This is some gooood stuff right here. The Pottery Barn rug and vanity came straight out of a house and into my minivan. Much more from Nice Family (NF) below. We almost bought a cornhole game like this one last year. They are $100. So are rainbarrels, at least. Those big plastic containers will be used to grow potatoes next year.

You can see last year's very disappointing brussel sprouts blooming in the back there. 

Here's the sporting equipment section. New gardening gloves, too. The drill is from NF. Snowboard from my parents' neighbors. Also scored another pink flamingo. It matches the one from last year. The pair bonding was so strong that I was used as a tool to bring them back together. They are crafty animals, those plastic flamingos.

The kids have been playing catch with N ever since we got this stuff. I love trash. *happy sigh*

That's N mowing in the background. Left to right, a broken globe, which was almost immediately replaced by a beautiful $3 garage sale globe. This one was just to remind me that I wanted one for Nea. It's in a purple bike basket, to match my new purple bike (purchased last year for the triathlon), hand mirror and glasses in front. Why do people throw out glasses? You can donate them anywhere. People need glasses.

Next part, front to back, Easy to Bake Oven from NF, with mixes. I'm selling that. What a hunk of junk. A painted mirror, which I gave to a friend's mom. It's perfect for her summer house, and she loves it. New in box (NIB) clock, organizers. NIB flag and NIB hurricane lamp. Someone was throwing out wedding presents. (No, really.) Then one of my very favorite items -- old and sturdy gumball machine! Ooooh! And an assortment of purses. One of them is Tommy Hilfiger. I forget which one.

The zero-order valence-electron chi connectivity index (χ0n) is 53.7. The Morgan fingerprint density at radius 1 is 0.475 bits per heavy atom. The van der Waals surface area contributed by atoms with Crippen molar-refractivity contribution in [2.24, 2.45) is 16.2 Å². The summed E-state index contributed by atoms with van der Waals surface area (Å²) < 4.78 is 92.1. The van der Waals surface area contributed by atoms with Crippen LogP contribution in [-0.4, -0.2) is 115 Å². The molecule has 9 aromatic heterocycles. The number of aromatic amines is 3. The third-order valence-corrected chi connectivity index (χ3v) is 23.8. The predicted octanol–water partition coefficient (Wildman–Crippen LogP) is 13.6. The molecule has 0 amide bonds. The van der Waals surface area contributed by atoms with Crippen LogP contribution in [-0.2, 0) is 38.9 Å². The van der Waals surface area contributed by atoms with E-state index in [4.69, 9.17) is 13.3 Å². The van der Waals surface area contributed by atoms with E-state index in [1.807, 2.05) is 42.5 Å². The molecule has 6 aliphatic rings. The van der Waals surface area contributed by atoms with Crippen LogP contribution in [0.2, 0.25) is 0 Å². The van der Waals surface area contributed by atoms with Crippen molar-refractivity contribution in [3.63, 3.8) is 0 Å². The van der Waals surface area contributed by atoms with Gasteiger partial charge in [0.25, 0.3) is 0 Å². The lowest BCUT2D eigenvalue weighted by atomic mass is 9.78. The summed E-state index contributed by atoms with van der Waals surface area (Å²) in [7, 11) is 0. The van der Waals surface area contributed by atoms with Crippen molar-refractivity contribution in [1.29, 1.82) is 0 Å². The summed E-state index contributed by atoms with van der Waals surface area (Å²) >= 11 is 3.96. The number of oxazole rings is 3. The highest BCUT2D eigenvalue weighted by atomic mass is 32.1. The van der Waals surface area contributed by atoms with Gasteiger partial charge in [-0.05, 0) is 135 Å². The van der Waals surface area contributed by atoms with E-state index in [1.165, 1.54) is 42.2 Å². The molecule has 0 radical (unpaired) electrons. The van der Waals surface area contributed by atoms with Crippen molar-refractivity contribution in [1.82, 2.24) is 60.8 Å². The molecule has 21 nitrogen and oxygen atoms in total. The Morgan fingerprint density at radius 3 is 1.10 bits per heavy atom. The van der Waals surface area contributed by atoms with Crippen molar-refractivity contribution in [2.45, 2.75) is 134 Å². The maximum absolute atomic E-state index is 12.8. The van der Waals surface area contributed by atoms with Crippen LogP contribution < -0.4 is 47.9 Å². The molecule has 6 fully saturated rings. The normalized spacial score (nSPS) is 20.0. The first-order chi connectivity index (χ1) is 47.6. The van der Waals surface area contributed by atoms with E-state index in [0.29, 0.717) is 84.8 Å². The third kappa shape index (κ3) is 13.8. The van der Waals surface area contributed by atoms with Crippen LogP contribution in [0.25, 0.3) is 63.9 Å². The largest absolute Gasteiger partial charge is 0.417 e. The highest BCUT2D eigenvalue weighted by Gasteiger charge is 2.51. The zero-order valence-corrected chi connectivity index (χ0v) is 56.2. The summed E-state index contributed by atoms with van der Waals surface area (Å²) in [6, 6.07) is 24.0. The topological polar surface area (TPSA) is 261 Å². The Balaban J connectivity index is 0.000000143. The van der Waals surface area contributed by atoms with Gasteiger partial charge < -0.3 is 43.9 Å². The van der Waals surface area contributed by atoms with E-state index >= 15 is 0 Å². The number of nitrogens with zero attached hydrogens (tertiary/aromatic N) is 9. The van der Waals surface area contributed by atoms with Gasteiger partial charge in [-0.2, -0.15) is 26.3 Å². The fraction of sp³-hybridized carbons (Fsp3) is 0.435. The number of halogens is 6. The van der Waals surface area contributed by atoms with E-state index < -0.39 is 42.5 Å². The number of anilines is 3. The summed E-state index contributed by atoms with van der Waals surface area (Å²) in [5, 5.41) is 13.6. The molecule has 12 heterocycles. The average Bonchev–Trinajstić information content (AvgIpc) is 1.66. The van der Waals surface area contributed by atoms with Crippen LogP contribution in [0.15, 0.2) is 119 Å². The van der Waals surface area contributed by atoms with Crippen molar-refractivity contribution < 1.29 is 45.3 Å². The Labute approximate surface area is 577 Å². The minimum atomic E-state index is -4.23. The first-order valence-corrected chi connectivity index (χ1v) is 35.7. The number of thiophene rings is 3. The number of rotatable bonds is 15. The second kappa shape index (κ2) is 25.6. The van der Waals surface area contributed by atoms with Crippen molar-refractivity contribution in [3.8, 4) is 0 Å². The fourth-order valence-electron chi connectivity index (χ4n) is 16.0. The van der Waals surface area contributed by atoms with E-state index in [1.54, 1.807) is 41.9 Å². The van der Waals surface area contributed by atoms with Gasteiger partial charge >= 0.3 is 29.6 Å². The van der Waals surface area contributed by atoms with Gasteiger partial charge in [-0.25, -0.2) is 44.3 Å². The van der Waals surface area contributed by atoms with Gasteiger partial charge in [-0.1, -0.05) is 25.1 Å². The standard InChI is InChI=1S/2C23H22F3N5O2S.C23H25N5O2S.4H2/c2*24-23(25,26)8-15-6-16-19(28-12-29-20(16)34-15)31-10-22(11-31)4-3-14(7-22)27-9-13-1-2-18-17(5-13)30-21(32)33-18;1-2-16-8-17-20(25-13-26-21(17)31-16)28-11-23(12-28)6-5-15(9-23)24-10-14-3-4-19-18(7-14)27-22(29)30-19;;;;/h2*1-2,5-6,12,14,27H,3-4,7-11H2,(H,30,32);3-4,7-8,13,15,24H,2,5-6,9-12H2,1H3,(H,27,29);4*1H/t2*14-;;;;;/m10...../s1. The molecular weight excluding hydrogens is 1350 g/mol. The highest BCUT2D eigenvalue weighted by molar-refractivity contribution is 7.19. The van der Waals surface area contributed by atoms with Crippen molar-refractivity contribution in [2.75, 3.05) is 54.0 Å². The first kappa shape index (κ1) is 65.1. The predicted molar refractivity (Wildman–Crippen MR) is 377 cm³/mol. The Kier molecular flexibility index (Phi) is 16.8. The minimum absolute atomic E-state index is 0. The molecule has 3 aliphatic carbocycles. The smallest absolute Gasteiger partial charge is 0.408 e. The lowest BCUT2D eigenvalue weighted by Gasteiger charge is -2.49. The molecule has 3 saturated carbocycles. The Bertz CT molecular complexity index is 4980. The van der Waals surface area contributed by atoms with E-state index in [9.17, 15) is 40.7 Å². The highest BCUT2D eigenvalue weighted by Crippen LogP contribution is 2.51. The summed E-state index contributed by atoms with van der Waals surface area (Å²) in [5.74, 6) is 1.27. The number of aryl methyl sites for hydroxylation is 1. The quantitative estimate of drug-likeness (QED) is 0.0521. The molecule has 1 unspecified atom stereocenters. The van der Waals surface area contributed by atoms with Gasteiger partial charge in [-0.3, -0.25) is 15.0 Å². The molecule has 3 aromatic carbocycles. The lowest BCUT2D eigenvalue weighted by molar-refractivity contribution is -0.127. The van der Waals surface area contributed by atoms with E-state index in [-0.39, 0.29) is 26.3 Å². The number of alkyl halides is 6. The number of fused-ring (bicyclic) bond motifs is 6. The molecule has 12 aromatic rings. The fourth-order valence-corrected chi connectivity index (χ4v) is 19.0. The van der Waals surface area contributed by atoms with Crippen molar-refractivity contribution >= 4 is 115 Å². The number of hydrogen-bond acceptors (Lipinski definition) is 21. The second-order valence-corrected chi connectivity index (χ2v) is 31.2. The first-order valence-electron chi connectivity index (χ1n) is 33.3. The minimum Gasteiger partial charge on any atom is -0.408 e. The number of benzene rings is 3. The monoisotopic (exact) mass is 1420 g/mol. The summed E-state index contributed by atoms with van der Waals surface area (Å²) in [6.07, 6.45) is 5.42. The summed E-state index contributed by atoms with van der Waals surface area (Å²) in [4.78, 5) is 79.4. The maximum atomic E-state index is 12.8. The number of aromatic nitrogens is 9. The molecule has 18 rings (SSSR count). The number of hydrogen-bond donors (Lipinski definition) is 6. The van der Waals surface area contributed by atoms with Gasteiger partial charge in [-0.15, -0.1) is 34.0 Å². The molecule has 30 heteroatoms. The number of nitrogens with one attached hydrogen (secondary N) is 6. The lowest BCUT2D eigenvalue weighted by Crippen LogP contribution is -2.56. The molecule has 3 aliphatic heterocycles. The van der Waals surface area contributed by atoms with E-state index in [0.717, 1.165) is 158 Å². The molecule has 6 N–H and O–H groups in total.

This is my OTHER favorite part. I should have counted how many beautiful books I started out with. I already swapped/gave away/sold a big stack. Some were in better shape than the same ones on my shelf. There were several book club picks! You can't see them all here. There are more in the box and the bag. Some in new condition. Poor little books. Unloved until now.

Another huge score from NF, a Dragonflies brand winter jacket with hood. As she handed it to me, she plucked off a sock. She'd just taken it out of the dryer. Nea loves it and wore it home. In the background, part of the swing we trashpicked a few years ago.

And lastly, I watched a guy lovingly put a newspaper-wrapped bundle on the curb. I swung back around and got it. What could it be? The suspense was killing me. So here we have it. Your moment on the Internet, old-timey people! Bet you didn't see that coming. It was probably 16x20 inches, and we couldn't rescue it from the broken glass it was stuck to. The frame is nice, though. We kept that. 

In conclusion, it was a sunny day. Ideal for picking trash. I love trash.

Monday, May 21, 2012

Rhubarb Crisp

Rhubarb Crisp

5 cups rhubarb, chopped
¾ cup sugar

¾ cup flour
1 stick butter, at room temperature
1 tablespoon cinnamon
¾ cup oats
½ cup brown sugar
¾ cup chopped walnuts

Mix rhubarb with sugar and set aside. Let stand.

Mix flour, butter, cinnamon. Add oats, sugar, and walnuts.

In a buttered dish (10 x 10 inches or so), place the filling, then the topping. Bake at 375 for 45-60 minutes.

Serve warm with vanilla ice cream on the side.